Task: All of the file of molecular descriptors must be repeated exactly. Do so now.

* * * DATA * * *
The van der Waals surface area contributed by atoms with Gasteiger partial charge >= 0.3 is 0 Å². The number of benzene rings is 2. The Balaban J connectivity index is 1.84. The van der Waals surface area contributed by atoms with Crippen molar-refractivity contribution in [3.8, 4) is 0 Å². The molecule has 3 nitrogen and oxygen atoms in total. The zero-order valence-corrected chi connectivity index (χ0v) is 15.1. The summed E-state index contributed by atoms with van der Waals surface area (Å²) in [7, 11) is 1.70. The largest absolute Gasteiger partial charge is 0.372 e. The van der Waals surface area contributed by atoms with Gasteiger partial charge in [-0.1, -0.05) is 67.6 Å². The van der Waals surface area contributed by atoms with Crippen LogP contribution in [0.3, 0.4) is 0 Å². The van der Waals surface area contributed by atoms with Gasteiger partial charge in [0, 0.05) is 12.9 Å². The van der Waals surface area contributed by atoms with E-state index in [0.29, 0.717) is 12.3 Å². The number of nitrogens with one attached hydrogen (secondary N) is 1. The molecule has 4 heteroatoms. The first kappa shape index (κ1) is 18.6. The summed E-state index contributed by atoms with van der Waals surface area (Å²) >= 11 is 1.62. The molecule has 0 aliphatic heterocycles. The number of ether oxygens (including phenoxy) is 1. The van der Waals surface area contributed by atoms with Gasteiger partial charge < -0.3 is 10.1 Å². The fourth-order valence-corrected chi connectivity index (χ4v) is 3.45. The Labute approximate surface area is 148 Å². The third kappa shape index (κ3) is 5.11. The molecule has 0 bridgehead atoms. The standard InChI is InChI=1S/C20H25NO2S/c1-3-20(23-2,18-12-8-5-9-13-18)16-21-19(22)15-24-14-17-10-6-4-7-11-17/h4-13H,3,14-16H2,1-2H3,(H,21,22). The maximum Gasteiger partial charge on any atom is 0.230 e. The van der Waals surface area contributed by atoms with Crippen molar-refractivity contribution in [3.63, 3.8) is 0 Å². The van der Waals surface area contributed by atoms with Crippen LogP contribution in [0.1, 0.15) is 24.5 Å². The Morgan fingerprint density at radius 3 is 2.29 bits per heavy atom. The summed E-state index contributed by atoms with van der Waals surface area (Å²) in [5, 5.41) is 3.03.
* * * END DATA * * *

The van der Waals surface area contributed by atoms with Gasteiger partial charge >= 0.3 is 0 Å². The number of benzene rings is 2. The Balaban J connectivity index is 1.84. The van der Waals surface area contributed by atoms with Crippen molar-refractivity contribution in [3.8, 4) is 0 Å². The molecule has 3 nitrogen and oxygen atoms in total. The zero-order valence-corrected chi connectivity index (χ0v) is 15.1. The summed E-state index contributed by atoms with van der Waals surface area (Å²) in [7, 11) is 1.70. The largest absolute Gasteiger partial charge is 0.372 e. The van der Waals surface area contributed by atoms with Gasteiger partial charge in [-0.1, -0.05) is 67.6 Å². The van der Waals surface area contributed by atoms with Crippen LogP contribution in [0.3, 0.4) is 0 Å². The van der Waals surface area contributed by atoms with Gasteiger partial charge in [0, 0.05) is 12.9 Å². The van der Waals surface area contributed by atoms with E-state index in [0.29, 0.717) is 12.3 Å². The number of nitrogens with one attached hydrogen (secondary N) is 1. The molecule has 4 heteroatoms. The first kappa shape index (κ1) is 18.6. The summed E-state index contributed by atoms with van der Waals surface area (Å²) >= 11 is 1.62. The molecule has 0 aliphatic heterocycles. The number of ether oxygens (including phenoxy) is 1. The van der Waals surface area contributed by atoms with Gasteiger partial charge < -0.3 is 10.1 Å². The fourth-order valence-corrected chi connectivity index (χ4v) is 3.45. The Labute approximate surface area is 148 Å². The third kappa shape index (κ3) is 5.11. The molecule has 0 bridgehead atoms. The standard InChI is InChI=1S/C20H25NO2S/c1-3-20(23-2,18-12-8-5-9-13-18)16-21-19(22)15-24-14-17-10-6-4-7-11-17/h4-13H,3,14-16H2,1-2H3,(H,21,22). The maximum Gasteiger partial charge on any atom is 0.230 e. The van der Waals surface area contributed by atoms with Crippen molar-refractivity contribution in [3.63, 3.8) is 0 Å². The van der Waals surface area contributed by atoms with Crippen LogP contribution in [0.1, 0.15) is 24.5 Å². The Morgan fingerprint density at radius 3 is 2.29 bits per heavy atom. The summed E-state index contributed by atoms with van der Waals surface area (Å²) in [5, 5.41) is 3.03.